The network may be arranged to load the trigger control information into the terminal device by an updating procedure using a SIM application. Thus, the initial trigger control information can be updated based on a change in the network environment due to a movement of the terminal device.
Furthermore, the trigger control information may be broadcast by the network in a system information message.
Additionally, the network may be arranged to deliver the trigger control information to the terminal device in a dedicated manner when the terminal device registers to the network. In this case, the trigger control information may be delivered together with server addresses, according to the related user profile or as a part of it, using any signalling protocol, such as DHCP, SM, SLP or SIP (Session Initiation Protocol) for example.
The trigger control information may be interpreted by the terminal device, and the defined service configuration triggers may be stored in the cellular terminal device.
The discovery procedure may comprise a request for new server addresses from the network, and the new server addresses may be delivered to the terminal device by a service configuration response message.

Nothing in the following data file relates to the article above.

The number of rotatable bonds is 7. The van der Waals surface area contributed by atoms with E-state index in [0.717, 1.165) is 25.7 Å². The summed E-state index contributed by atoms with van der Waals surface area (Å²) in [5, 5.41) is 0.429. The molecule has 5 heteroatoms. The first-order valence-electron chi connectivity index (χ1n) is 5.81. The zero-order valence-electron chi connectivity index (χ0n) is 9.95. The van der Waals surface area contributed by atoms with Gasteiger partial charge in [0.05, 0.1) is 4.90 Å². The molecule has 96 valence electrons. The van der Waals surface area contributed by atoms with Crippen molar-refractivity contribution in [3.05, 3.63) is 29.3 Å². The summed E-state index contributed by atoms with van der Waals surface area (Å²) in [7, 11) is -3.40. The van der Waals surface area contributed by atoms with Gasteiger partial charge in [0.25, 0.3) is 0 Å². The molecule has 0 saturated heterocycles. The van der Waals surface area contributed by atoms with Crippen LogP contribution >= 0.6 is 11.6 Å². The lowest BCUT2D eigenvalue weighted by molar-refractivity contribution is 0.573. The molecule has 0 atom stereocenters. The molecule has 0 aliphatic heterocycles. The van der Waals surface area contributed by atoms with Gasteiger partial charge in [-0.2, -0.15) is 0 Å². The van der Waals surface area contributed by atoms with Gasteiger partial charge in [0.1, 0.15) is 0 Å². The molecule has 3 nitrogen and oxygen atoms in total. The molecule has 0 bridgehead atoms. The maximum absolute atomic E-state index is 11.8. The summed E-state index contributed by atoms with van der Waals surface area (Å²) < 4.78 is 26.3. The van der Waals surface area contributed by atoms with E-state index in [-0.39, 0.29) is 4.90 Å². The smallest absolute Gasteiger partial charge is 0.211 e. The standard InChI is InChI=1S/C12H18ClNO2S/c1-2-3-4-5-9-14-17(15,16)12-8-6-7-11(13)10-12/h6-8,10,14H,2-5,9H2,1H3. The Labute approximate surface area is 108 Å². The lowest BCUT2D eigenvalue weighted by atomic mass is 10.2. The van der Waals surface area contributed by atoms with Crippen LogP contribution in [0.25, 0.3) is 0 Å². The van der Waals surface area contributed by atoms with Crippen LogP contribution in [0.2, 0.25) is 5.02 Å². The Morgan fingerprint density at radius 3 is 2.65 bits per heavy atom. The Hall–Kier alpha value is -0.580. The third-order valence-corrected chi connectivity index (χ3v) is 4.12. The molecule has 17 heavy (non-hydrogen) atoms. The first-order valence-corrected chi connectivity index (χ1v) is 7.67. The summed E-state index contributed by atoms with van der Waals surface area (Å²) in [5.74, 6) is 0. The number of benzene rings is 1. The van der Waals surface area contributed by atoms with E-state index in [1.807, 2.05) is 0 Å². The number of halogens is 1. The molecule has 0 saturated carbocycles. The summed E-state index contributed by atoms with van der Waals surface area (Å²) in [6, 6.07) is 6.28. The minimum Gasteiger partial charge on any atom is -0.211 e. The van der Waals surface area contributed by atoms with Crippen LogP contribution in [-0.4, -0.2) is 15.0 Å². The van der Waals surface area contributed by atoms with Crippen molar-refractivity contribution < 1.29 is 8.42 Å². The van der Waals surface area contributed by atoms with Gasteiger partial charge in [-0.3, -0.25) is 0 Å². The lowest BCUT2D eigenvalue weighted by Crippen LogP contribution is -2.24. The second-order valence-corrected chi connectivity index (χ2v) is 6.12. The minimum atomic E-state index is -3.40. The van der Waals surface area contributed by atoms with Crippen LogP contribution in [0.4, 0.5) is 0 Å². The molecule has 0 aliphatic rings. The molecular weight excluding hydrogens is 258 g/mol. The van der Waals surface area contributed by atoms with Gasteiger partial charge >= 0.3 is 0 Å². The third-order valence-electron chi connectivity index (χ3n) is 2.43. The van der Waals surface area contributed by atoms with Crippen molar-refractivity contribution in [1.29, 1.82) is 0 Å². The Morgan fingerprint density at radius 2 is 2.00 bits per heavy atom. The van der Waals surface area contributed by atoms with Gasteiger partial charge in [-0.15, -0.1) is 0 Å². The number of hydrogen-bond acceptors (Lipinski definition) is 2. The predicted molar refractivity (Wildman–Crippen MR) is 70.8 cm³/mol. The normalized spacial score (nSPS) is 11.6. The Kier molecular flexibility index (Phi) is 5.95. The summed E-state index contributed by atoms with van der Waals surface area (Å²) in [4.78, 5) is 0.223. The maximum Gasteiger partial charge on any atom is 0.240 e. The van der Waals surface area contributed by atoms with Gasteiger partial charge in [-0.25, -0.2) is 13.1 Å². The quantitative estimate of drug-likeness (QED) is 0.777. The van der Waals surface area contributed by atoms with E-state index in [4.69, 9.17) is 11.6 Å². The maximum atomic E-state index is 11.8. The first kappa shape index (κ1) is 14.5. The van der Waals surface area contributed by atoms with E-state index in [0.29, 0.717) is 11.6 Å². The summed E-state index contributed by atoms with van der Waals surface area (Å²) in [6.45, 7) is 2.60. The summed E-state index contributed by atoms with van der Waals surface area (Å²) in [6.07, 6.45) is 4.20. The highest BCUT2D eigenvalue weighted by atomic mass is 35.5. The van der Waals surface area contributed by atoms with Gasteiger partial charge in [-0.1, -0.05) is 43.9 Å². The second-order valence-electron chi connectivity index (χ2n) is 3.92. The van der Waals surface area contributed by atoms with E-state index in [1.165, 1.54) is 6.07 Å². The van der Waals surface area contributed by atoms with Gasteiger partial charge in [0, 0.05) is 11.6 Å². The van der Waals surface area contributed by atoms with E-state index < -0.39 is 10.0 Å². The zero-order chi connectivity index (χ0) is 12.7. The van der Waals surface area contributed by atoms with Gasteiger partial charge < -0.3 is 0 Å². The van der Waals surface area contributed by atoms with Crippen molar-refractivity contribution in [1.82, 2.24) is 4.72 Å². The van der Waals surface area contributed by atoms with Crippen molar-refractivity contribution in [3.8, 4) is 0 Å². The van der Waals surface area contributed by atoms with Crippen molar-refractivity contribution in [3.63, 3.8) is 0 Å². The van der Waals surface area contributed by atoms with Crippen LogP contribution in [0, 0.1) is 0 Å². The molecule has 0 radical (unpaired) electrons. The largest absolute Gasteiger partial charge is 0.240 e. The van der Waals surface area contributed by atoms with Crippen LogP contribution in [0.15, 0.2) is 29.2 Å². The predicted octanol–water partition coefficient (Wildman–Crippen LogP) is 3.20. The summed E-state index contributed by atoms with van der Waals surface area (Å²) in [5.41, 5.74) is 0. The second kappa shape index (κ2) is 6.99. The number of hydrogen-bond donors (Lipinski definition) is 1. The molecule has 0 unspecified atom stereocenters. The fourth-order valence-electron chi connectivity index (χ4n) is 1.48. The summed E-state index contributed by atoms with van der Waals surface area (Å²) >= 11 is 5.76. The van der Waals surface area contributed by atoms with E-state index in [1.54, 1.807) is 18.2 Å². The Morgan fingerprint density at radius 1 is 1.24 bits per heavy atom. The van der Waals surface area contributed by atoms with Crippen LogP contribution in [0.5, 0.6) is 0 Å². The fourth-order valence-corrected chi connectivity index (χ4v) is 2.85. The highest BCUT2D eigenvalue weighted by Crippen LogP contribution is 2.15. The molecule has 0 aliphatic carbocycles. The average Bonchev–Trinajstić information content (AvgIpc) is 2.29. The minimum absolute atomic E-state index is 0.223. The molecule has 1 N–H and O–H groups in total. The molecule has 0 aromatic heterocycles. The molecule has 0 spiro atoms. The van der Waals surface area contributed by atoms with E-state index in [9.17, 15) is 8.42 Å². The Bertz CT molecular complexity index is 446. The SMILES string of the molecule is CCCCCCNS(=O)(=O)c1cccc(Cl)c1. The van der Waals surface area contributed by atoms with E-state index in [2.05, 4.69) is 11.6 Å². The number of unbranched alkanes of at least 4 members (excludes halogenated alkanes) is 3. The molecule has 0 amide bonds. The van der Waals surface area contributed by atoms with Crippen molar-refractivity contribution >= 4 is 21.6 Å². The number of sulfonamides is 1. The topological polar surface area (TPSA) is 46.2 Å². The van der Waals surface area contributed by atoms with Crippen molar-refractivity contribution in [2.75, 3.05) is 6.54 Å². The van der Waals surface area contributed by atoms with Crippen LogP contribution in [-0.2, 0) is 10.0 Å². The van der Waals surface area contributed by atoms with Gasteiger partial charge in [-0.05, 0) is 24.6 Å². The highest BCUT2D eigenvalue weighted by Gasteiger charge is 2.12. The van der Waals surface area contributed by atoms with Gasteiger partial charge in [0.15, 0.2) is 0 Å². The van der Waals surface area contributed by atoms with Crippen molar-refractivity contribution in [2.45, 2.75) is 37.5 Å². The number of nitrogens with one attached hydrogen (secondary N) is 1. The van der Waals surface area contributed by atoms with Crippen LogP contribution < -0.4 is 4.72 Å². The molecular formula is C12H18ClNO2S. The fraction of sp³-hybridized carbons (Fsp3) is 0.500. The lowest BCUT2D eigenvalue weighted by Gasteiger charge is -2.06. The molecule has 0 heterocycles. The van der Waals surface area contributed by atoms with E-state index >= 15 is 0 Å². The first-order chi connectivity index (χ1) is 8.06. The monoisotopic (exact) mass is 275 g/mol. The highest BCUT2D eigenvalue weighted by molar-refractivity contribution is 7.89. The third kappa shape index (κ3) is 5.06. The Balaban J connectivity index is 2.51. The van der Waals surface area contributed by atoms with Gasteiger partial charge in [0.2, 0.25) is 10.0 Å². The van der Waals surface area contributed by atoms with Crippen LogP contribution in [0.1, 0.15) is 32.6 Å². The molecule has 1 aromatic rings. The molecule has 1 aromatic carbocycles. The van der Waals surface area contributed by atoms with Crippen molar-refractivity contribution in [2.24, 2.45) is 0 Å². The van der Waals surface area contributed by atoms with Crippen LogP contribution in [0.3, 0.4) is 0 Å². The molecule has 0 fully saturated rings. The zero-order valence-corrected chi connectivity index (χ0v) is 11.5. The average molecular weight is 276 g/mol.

The trigger events and/or conditions may comprise at least one of a cell update, a routing area update, a location area update, a change in the IP network point of attachment, a localized service area change, a defined geographical area change, a location of all mobiles in geographical area change, a roaming, and a movement outside a predefined geographical area.
In the following, the present invention will be described in greater detail on the basis of a preferred embodiment with reference to the accompanying drawings, in which
The preferred embodiment will now be described on the basis of a mobile terminal connected to a cellular network such as a 3rd generation mobile communication network comprising a circuit-switched core network and a packet-switched core network.
In the context of the present invention, a service is understood to be any entity that can provide information, perform an action, or control a resource on behalf of another entity. A service may be implemented as software, hardware, or a combination of hardware and software. Furthermore, the term proxy is used to indicate any mechanism whereby one system “fronts for” another system in responding to protocol requests. Proxy systems or servers are used in network management to avoid having to implement full protocol stacks in simple devices, such as modems.